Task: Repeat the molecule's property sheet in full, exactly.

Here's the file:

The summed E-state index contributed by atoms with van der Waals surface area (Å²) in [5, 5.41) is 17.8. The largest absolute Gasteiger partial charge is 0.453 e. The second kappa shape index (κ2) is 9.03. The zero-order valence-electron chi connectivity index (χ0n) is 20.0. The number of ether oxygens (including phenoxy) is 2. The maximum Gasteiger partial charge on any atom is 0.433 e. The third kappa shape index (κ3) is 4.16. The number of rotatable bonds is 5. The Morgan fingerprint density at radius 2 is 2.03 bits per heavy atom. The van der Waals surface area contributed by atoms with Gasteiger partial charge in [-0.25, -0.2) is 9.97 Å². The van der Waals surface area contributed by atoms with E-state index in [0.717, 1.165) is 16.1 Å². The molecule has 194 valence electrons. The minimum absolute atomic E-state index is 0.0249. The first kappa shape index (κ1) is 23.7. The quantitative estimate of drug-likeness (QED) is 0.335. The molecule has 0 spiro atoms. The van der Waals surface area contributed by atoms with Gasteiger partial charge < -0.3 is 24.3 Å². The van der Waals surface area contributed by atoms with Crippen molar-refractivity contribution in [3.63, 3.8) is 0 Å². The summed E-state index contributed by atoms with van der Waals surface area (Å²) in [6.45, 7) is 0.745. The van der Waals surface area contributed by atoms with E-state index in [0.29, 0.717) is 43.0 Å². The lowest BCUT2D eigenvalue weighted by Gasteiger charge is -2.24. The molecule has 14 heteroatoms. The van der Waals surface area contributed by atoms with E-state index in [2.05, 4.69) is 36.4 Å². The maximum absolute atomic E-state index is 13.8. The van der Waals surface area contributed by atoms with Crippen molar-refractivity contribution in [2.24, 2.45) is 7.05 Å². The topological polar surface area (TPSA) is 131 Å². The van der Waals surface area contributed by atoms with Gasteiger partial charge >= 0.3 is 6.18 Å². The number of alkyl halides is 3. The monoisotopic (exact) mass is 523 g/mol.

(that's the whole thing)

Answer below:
The summed E-state index contributed by atoms with van der Waals surface area (Å²) in [5, 5.41) is 17.8. The largest absolute Gasteiger partial charge is 0.453 e. The second kappa shape index (κ2) is 9.03. The zero-order valence-electron chi connectivity index (χ0n) is 20.0. The number of ether oxygens (including phenoxy) is 2. The maximum Gasteiger partial charge on any atom is 0.433 e. The third kappa shape index (κ3) is 4.16. The number of rotatable bonds is 5. The Morgan fingerprint density at radius 2 is 2.03 bits per heavy atom. The van der Waals surface area contributed by atoms with Gasteiger partial charge in [-0.25, -0.2) is 9.97 Å². The van der Waals surface area contributed by atoms with E-state index in [0.717, 1.165) is 16.1 Å². The molecule has 194 valence electrons. The minimum absolute atomic E-state index is 0.0249. The first kappa shape index (κ1) is 23.7. The quantitative estimate of drug-likeness (QED) is 0.335. The molecule has 0 spiro atoms. The van der Waals surface area contributed by atoms with Gasteiger partial charge < -0.3 is 24.3 Å². The van der Waals surface area contributed by atoms with Crippen molar-refractivity contribution in [3.63, 3.8) is 0 Å². The summed E-state index contributed by atoms with van der Waals surface area (Å²) in [6.45, 7) is 0.745. The van der Waals surface area contributed by atoms with E-state index in [0.29, 0.717) is 43.0 Å². The lowest BCUT2D eigenvalue weighted by Gasteiger charge is -2.24. The molecule has 14 heteroatoms. The van der Waals surface area contributed by atoms with E-state index in [2.05, 4.69) is 36.4 Å². The maximum absolute atomic E-state index is 13.8. The van der Waals surface area contributed by atoms with Crippen molar-refractivity contribution in [2.24, 2.45) is 7.05 Å². The topological polar surface area (TPSA) is 131 Å². The van der Waals surface area contributed by atoms with Gasteiger partial charge >= 0.3 is 6.18 Å². The number of alkyl halides is 3. The monoisotopic (exact) mass is 523 g/mol.